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Urban Justice

Urban planning, housing, transportation, the privatization of public space and the criminalization of people of color and poor people.

Community Jobs in the Green Economy

Community Jobs in the Green Economy,  is a reflection of our shared belief in the potential of the “green economy” to generate quality jobs in our nation’s low-income commun%altities and communities of color. We believe that America and the Bay Area can move toward energy independence while simultaneously creating high-skill and high-wage jobs for residents of low-income urban communities – residents who have not historically benefited from economic development strategies. Our goal is to provide a roadmap for

Place and Diverse Communities: The Search for a Perfect Fit

A Sense of Place

0ver the last four years, I've been designing and implementing urban environmental education programs for a New England-based, non-profit, recreation and conservation organization called the Mountain Club (AMC). In the past, we've struggled not only to find the most appropriate participant group for our programs, but more importantly, to find the right setting, or "base," from which to conduct our work. For example, should our programs focus on one particular Boston-area park, or should they incorporate parks across the city? Should we work with one neighborhood in particular, or should we work with community centers city-wide? We've been struggling to define and establish a sense of place for our programs within the culturally diverse urban arena.

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Organizing for Justice on the Border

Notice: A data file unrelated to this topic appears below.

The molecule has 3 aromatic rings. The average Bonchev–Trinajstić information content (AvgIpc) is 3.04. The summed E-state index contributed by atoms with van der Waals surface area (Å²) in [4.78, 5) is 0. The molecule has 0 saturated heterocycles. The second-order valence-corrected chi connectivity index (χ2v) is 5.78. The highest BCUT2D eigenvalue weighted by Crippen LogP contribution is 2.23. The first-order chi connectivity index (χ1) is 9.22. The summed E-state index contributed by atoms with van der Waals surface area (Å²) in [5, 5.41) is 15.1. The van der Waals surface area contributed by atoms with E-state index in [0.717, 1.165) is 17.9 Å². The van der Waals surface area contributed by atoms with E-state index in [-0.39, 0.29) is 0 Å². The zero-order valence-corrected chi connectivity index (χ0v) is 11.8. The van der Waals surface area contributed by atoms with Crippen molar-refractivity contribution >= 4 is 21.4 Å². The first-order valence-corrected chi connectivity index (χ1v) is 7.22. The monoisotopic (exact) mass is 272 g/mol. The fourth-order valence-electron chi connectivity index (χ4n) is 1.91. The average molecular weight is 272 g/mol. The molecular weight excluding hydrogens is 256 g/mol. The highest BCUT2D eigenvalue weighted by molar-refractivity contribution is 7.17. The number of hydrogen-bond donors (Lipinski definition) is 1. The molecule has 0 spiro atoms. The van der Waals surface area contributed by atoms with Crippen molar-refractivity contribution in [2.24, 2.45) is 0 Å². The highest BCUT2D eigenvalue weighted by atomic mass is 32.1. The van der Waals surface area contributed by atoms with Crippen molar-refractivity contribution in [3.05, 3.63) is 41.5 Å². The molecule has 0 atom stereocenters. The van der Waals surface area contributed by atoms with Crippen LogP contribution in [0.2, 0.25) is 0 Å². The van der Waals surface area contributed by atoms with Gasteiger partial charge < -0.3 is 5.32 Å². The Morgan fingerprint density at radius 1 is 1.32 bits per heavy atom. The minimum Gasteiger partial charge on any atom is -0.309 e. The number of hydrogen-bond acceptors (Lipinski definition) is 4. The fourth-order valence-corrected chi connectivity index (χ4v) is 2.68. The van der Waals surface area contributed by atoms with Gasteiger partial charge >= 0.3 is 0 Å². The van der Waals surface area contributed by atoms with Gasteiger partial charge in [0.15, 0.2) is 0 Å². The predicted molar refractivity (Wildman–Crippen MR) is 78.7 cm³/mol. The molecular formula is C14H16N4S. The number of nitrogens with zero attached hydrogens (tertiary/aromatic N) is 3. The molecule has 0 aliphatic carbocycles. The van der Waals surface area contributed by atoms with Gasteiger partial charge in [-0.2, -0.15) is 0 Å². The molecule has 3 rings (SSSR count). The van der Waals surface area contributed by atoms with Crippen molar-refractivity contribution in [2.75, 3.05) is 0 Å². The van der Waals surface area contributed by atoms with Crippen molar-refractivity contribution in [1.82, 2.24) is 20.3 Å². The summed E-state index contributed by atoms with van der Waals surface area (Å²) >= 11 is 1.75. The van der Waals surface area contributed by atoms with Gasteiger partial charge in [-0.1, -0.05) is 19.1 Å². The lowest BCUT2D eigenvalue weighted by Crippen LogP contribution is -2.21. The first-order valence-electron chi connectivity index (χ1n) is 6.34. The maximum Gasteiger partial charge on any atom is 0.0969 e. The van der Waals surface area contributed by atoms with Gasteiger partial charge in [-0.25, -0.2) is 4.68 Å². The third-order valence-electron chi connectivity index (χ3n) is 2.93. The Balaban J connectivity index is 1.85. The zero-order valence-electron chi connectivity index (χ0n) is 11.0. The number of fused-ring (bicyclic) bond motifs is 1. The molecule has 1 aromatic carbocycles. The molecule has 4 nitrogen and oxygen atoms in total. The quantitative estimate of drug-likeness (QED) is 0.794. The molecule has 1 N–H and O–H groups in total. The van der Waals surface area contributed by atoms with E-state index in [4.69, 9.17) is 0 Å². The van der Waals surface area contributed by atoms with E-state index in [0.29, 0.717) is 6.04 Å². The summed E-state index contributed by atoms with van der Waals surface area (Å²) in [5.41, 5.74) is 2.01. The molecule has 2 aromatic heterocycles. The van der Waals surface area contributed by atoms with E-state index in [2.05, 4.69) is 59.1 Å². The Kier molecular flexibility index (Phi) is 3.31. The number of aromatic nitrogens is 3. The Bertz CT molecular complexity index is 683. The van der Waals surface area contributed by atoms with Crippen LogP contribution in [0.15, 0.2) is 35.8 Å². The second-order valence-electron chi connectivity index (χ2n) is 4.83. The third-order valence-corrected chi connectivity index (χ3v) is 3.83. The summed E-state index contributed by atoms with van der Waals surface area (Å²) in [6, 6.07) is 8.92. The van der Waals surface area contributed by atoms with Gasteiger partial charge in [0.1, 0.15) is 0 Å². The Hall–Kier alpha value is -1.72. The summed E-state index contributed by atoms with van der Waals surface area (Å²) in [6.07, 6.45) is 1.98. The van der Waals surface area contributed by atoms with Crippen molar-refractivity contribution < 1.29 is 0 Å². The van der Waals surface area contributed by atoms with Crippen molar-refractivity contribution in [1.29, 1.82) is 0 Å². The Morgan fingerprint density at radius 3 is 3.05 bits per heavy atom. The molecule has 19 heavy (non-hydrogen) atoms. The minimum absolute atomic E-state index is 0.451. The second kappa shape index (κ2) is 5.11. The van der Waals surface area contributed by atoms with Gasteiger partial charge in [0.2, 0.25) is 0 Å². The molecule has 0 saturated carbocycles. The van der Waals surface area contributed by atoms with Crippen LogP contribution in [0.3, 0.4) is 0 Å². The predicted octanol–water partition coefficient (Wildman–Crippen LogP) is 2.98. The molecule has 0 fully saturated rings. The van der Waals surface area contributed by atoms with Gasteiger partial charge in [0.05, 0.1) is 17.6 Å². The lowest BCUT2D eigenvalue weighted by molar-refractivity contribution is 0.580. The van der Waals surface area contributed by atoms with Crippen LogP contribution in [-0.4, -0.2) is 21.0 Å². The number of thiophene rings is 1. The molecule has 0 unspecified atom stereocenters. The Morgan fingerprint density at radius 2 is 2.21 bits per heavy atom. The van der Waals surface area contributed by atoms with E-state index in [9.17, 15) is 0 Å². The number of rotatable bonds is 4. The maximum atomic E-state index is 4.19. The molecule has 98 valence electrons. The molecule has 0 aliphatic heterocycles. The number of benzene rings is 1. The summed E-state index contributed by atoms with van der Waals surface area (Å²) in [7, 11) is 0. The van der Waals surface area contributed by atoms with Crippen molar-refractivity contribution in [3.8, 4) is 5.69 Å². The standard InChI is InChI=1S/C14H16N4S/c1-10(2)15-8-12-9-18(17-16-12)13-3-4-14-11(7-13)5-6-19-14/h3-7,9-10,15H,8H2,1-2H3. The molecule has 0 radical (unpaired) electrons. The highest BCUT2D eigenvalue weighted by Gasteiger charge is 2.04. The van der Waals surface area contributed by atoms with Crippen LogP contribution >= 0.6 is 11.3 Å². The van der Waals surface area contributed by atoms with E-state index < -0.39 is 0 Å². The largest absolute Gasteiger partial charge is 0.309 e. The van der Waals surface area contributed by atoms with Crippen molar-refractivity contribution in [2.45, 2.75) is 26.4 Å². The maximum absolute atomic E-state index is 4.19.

The goals of the environmental justice movement include both protecting poor neighborhoods from environmental hazards and fostering community development. Success in environmental justice campaigns often comes to those who engage in collective efforts to solve a community's problems. This is the essence of the "empowerment" philosophy espoused by many environmental justice activists.

Like Little League and health clubs, concern for the environment has typically been a middle class pastime. Successful NIMBY ("Not In My Back Yard”) campaigns in middle-class neighborhoods prompted polluters to locate their businesses where opposition was weak and disorganized. As a result, a disproportionately large number of such facilities were placed in poor neighborhoods and in communities of color. Environmental injustice came to be seen as a byproduct of environmental regulation, occurring "not in spite of our systems of law, but because of our system of laws."1 Besides suffering the unwelcome attention of polluting industries, poor communities also have a hard time attracting desirable development. Some areas lack even basic amenities, such as paved roads, drinking water and wastewater treatment systems. There is often no legal remedy for these deficiencies. As with siting decisions for toxic waste dumps and the like, the failure to improve conditions in poor neighborhoods is a normal consequence of powerlessness.